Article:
Once a Leader, always a Leader
07 June 2019 15:16
Chief Leader John Vessey addresses his ‘Young Explorers’ 40 years on…
British Exploring Society Members from our Northern Norway 1979 expedition have been enthusiastically organising a reunion event in London and an expedition to Norway. The team are shortly departing to Tromsö and the Lyngen Alps for another adventure together.
Read for yourselves the glorious message that their Chief Leader, John Vessey wrote to his team to reflect on the expedition and wish them all good luck…
By John Vessey, Chief Leader, Norway 1979
‘I write this message as the world prepares once again to remember the unimaginable sacrifices made by millions of our parents’ and grandparents’ generation in the Second World War. D-Day was launched, among many locations along the south coast, from the Rivers Fal and Helford in Cornwall. From the ridge above our house we can see the thatched riverside cottage at Tolverne that Eisenhower, Supreme Allied Commander, established a temporary HQ for the invasion of Europe. Evidence of Operation Overlord is all around us hidden in the creeks, woodlands, green turfs and sandy beaches. Together with my brothers we were among the lucky ones - our father came home alive and mercifully uninjured.
Many of the skills learnt and experiences enjoyed (and endured!) on a British Exploring Society expedition would have been invaluable to those men and women who rescued our world from Nazism. As members of the 1979 Lyngen Expedition you learnt self-confidence and a wide variety of essential life and work skills ..... and that was just the beginning. But remember...... in 1979...... there was no mobile phone, no home computer or printer, no Microsoft ...... and the World Wide Web didn’t appear for another ten years.
With a full time job I had to organise the Lyngen expedition with a typewriter and a devoted lady who worked four half days in the attic at the Royal Geographical Society. Today you and your children face a world of the Internet, social media, AI, climate change, rapidly advancing STEM, and problems of national and international trade and security. My generation made great progress and achieved astonishing feats, but I regret we have left you and your children many heavy and unpalatable responsibilities.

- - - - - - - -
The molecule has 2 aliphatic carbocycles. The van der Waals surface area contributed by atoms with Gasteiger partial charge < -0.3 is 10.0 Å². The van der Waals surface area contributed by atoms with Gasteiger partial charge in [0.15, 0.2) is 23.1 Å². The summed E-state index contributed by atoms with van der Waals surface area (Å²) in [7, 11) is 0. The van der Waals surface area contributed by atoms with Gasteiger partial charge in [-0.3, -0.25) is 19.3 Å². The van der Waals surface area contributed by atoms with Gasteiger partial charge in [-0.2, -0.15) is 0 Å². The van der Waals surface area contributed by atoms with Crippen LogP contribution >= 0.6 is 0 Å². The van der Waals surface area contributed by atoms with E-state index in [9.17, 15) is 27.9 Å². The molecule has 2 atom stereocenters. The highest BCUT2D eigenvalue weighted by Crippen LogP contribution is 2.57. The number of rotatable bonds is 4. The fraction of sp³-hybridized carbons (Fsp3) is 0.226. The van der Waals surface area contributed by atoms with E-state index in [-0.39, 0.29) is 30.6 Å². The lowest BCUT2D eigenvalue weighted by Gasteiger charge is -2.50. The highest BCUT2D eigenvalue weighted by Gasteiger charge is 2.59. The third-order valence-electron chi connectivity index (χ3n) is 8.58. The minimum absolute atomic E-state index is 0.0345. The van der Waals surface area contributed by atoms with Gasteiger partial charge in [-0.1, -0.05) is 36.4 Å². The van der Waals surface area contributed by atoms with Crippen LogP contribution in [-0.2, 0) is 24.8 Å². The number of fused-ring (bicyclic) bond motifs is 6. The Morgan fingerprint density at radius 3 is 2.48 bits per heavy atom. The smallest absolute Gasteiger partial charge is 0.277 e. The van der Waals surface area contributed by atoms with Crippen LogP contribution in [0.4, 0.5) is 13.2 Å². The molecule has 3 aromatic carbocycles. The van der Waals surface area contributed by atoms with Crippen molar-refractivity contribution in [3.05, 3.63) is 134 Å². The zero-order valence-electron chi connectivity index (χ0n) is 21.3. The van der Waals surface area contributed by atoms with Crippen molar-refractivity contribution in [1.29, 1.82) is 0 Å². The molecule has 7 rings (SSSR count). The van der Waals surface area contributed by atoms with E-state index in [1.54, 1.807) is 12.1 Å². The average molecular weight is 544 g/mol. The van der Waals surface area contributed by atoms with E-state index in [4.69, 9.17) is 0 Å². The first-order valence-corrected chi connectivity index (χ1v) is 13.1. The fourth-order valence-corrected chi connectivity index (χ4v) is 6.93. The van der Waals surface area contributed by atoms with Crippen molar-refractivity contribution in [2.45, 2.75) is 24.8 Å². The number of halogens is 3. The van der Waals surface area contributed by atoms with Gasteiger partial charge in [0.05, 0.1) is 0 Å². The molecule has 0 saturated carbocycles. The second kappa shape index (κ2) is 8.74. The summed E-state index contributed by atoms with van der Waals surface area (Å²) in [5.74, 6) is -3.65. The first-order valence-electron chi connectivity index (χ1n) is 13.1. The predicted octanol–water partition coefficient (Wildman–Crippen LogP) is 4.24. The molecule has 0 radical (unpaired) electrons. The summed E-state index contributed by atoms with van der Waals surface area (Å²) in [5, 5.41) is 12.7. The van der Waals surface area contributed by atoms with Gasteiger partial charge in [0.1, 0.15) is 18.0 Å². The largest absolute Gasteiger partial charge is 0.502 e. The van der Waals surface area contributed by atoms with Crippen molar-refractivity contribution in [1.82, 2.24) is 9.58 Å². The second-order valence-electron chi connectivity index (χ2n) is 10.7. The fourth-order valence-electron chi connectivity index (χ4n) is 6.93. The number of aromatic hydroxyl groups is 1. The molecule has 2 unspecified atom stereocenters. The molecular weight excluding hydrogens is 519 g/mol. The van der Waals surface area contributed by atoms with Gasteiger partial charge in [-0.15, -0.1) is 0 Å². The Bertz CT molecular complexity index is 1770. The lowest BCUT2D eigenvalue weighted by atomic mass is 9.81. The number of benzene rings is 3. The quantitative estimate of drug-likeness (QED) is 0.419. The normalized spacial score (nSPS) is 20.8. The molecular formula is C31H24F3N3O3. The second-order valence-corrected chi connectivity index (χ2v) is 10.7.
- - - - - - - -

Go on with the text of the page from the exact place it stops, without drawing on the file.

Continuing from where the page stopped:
The knowledge that, on this the fortieth anniversary of your expedition, those of you to whom this message is written plan to meet in London and Lyngen, fills me with delight. Well done. Prior to ‘79 I spent five summers and one winter exploring the Peninsula. Three failed attempts were made from different directions on the summit snowfields of Jiehkevarri. The weather or crevasse fields defeated us. But all the approach routes were wonderful experiences. The winter visit was by helicopter with 42 Commando Royal Marines to recce before your expedition. Wow, was that fun...... No joke we did Base Camp to Balgesvarri in 30 seconds! So to returners, I wish you glorious weather and great happiness among friends.
How I wish I could join in. Sadly, you will have to excuse me. First: I am about to enter my 80th year and while the NHS has worked marvels to keep this old barque on the move, the depredations of Mother Nature are inexorably taking the wind from my sails. Second: Our middle daughter and family live on the coast outside Boston, USA. Annually they cross the Atlantic to check us out - that is with four of our nine grandchildren. I’m very much on duty. This year it falls during your planned meeting in London 380 miles away. Forgive me.
My own days following ‘79 were a lot of fun. They included eighteen years taking school groups (including Bear Grylls) into the mountains of the UK, Malawi, Kenya, Nepal and Tibet. The overseas ventures all included some form of charity work: social, medical or building projects. On returning in ‘79 the British Exploring Society Council invited me to take up the Chairmanship of the Expeditions Committee.
With finance and leadership in short supply we never imagined that the objectives and achievements we witness today could be possible. British Exploring Society is a shining example of what can be accomplished when so many talented men and women put their shoulder to the wheel. To British Exploring Society management and Leaders - congratulations on the growth and success of such an inspiring youth organisation.’